First project – Bifold door – Part 2

Following on from Bifold door – Part 1

For a change I was able to get home from work at a decent hour on Monday so I made a little progress on the second section of the door.

Having unclamped the timber from each side of the door I clamped the two sections of the door at right angles to each other again for planing

Close up picture of the clamps holding the door sections at right angles to each other

Once again I cycled between planing, checking the edge was square and measuring the panel to ensure it remained even.

To try to minimise the tearout on the ends of the middle crossmembers I had packed some slivers of wood into the gaps, which while not perfect certainly gave a better finish than the other side

Tearout on the second edge after cutting and planing

I didn’t manage to get any time during the rest of the week, but on Sunday I made a little more progress.

First I played with the various options for how to hang the door:

Option 1 – as manufacturer intended

Option 1 is as the manufacturer intended, with the door hanging from a rail at the top of the door. I don’t like this option – the rail is obtrusive and the folded door will make an already narrow door frame even narrower

Option 2 – free hinged

Option 2 is to hang the door on regular hinges. This could work ok, but is likely to require a bolt on the middle hinge to prevent pressure on the center of the door folding it and popping it out of the latch.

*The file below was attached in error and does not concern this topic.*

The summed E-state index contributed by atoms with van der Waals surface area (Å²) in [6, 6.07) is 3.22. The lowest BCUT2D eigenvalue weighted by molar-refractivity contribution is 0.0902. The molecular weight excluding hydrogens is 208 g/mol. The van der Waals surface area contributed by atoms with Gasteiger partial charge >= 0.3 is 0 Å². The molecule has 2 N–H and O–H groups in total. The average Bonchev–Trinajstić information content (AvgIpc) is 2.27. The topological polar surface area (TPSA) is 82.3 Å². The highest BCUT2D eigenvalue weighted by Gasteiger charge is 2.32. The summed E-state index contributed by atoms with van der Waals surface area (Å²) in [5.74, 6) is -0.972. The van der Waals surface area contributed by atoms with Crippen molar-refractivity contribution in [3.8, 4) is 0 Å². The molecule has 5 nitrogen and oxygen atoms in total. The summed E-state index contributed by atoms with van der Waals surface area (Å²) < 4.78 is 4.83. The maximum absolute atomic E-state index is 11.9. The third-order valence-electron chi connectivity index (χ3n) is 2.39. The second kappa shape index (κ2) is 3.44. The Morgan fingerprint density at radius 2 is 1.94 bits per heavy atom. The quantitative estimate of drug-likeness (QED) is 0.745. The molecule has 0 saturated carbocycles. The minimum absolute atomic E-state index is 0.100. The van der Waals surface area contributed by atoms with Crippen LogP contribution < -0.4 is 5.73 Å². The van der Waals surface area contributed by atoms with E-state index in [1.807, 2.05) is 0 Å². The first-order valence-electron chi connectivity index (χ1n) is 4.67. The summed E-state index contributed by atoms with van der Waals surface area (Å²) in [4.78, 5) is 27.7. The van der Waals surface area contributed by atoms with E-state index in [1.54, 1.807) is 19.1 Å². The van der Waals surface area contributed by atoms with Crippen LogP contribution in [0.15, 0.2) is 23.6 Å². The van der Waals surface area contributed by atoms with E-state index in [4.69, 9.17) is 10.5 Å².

Option 3 – reverse free hinged

Option 3 is my prefered option, with the direction of the fold reversed to allow the door to fold round the door frame. This should prevent pressure on the center of the door popping it out of the latch because the door only wants to fold outwards and is prevented by the jamb.

After a bit more thought I decided to go with option 3 and also to trust the first side I glued to bear the weight of the door (I improved the clamping and used slightly more glue for the second edge, so I’m a bit more confident in it)

I cut some mortices for the hinges (I should perhaps have spent the time figuring out how to do this with my router, but this was the first opportunity I’ve had to use the new set of Irwin Marples MS500 chisels I got myself as a bit of a Christmas present)

Picture of hinge set into mortice ready for drilling

I also rebated the hinges in the central fold to give a bit more clearance in the frame and close up the gap between the two panels

Picture of a flush hing morticed into the bifold door

I was hoping to have finished this project by now, but I’ll post this now and hopefully the next post on this subject will be the last …

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